About the China Environment Forum

The water-energy-food choke point is forcing a new reckoning. Three colliding trends—declining freshwater reserves, booming energy demand, and uncertain grain supplies—are disrupting economies, governments, and environments around the world. As the world’s most populous country and biggest energy consumer, China’s energy, food, and environmental security is threatened as it hits these choke points. How Chinese policymakers deal with these water-energy-food confrontations will have significant domestic and global consequences. 

In 2010, the Woodrow Wilson Center’s China Environment Forum (CEF) teamed up with the Michigan-based Circle of Blue to launch the Choke Point: China initiative, which created a broad assessment and narrative of the water-energy-food confrontations in the world’s second largest economy. We were the first to report that 20 percent of China’s annual water use goes to produce energy from coal. Our reporting also raised sobering questions on the large and overlooked energy footprint of water in China. Over 20 multimedia reports on China’s choke points have attracted considerable interest from policymakers, researchers, and NGOs in and outside China, catalyzing new research, policy discussions, and programming. 

To deepen these dialogues and highlight potential solutions, the China Environment Forum began a partnership with the Beijing-based environmental group Greenovation Hub to organize the first China Water-Energy Team (China WET) exchange in August 2013. During the week-long exchange, the team participated in six closed and two public roundtable discussions in Beijing with Chinese government research institutes, think tanks, environmental NGOs, universities, and businesses.

This Roadmap captures insights from the China WET exchange and numerous in-depth interviews with Chinese and U.S. environmental and energy practitioners. The three main goals of this Roadmap are to: 

  • Provide a snapshot of the water-energy-food trends and major players in China;
  • Identify research and policy gaps for addressing China’s water-energy-food choke points; and,
  • Propose potential solutions moving forward, with an emphasis on the role of China-U.S. collaboration to address the water-energy- food confrontations in both countries. 

The work of the China Environment Forum and Greenovation Hub aims to cross silos both within and across the U.S. and Chinese governments, research, business, and NGO communities to inform, and hopefully catalyze, better policymaking and a greener environment. We hope this Roadmap will play a small part in helping both countries better address the water-energy-food challenge.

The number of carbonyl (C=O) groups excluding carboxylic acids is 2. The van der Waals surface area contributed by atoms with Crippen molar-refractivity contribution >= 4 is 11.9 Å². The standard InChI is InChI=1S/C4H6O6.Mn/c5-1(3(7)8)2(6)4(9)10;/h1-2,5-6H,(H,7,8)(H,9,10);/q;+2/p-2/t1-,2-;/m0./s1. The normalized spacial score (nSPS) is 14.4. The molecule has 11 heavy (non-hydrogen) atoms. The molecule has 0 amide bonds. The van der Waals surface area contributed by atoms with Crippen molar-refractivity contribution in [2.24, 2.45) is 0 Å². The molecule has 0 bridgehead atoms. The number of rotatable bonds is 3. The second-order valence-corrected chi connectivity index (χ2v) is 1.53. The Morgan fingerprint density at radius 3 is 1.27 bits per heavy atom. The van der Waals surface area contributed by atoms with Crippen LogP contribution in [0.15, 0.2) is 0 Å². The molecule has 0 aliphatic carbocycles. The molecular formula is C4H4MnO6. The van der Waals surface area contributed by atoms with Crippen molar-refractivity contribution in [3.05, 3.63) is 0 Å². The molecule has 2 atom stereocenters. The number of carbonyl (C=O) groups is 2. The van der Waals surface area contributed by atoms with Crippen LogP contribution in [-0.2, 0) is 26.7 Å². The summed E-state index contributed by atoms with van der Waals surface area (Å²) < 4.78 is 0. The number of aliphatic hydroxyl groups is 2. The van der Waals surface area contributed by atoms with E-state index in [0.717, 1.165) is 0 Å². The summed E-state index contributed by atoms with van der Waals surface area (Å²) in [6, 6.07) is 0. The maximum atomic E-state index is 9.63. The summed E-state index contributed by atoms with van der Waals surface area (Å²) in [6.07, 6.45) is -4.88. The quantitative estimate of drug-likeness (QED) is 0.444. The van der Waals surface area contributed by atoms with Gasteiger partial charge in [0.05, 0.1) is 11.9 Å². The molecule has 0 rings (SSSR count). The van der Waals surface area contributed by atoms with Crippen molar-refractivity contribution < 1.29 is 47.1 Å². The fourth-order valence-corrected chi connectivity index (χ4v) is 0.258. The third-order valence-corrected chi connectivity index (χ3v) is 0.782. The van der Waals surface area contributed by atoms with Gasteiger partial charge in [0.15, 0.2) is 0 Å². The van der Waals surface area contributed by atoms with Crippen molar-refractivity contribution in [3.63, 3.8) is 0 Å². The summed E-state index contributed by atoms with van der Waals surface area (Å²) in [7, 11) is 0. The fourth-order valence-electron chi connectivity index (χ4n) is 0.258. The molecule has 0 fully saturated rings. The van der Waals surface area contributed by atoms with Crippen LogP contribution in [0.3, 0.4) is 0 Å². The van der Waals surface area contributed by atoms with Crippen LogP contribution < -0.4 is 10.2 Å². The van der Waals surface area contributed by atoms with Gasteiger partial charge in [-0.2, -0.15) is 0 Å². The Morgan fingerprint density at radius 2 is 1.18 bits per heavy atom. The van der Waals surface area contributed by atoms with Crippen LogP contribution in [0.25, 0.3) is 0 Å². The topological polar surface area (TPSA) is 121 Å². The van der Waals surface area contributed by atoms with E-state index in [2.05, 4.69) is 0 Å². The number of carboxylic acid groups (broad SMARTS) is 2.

The Latest from the China Environment Forum

China and Latin America: Seeking a Path to Sustainable Development

Event //
April 16, 2015 // 10:00am12:00pm
The rise of China has been a boon to the economies of Latin America for more than a decade with Chinese investment being particularly active in the energy and mining sectors. more
Webcast

China's Foreign Policy in a New Era of Sino-Latin American Relations

Event //
March 24, 2015 // 9:00am11:00am
The Wilson Center’s Latin American Program, Kissinger Institute on China and the United States, and China Environment Forum, in collaboration with the Institute of the Americas, are pleased to invite you to a seminar exploring China’s evolving political engagement with Latin America. more

INFOGRAPHIC: Conquering China’s Sludge Mountains

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Apr 10, 2015
While Chinese officials make full frontal regulatory attacks on smog, untreated sludge, an often toxic byproduct from sewage treatment, continues to quietly spread into groundwater and contaminate soil and food. more

Two Decades Trying to Solve China’s Environmental Problems: An Interview With WWF’s Tao Hu

Article //
Apr 08, 2015
Despite some critics, the U.S.-China agreement over carbon emissions achieved last November has sparked remarkable optimism in global climate negotiations. It’s also opened the door to new bilateral engagement between the U.S. and Chinese environmental communities on other issues, including China’s massive air pollution problems (16 of the world’s 20 most polluted cities are in China). more

China-U.S.-ASEAN Relations and Maritime Security in the South China Sea

Publication //
Apr 01, 2015
The long-standing disputes over territory and maritime resources in the South China Sea have rapidly escalated, with China's claim over 90% of the territory overlapping with the claims of the Philippines, Vietnam, Malaysia, and Brunei. more

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